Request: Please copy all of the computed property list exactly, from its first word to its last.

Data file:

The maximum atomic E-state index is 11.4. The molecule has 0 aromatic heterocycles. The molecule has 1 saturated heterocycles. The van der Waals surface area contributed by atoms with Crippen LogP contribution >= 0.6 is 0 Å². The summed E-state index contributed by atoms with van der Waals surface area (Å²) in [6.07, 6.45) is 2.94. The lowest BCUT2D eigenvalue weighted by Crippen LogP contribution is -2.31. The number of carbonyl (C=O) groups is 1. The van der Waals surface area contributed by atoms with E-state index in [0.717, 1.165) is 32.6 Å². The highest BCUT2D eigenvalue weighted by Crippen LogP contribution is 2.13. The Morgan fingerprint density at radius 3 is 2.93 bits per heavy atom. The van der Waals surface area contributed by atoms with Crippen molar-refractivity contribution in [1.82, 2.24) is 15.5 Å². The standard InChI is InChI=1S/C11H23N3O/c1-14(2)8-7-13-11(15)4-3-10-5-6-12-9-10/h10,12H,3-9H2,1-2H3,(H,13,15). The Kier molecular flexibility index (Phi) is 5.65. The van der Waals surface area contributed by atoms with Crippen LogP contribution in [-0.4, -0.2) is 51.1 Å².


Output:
The maximum atomic E-state index is 11.4. The molecule has 0 aromatic heterocycles. The molecule has 1 saturated heterocycles. The van der Waals surface area contributed by atoms with Crippen LogP contribution >= 0.6 is 0 Å². The summed E-state index contributed by atoms with van der Waals surface area (Å²) in [6.07, 6.45) is 2.94. The lowest BCUT2D eigenvalue weighted by Crippen LogP contribution is -2.31. The number of carbonyl (C=O) groups is 1. The van der Waals surface area contributed by atoms with E-state index in [0.717, 1.165) is 32.6 Å². The highest BCUT2D eigenvalue weighted by Crippen LogP contribution is 2.13. The Morgan fingerprint density at radius 3 is 2.93 bits per heavy atom. The van der Waals surface area contributed by atoms with Crippen molar-refractivity contribution in [1.82, 2.24) is 15.5 Å². The standard InChI is InChI=1S/C11H23N3O/c1-14(2)8-7-13-11(15)4-3-10-5-6-12-9-10/h10,12H,3-9H2,1-2H3,(H,13,15). The Kier molecular flexibility index (Phi) is 5.65. The van der Waals surface area contributed by atoms with Crippen LogP contribution in [-0.4, -0.2) is 51.1 Å².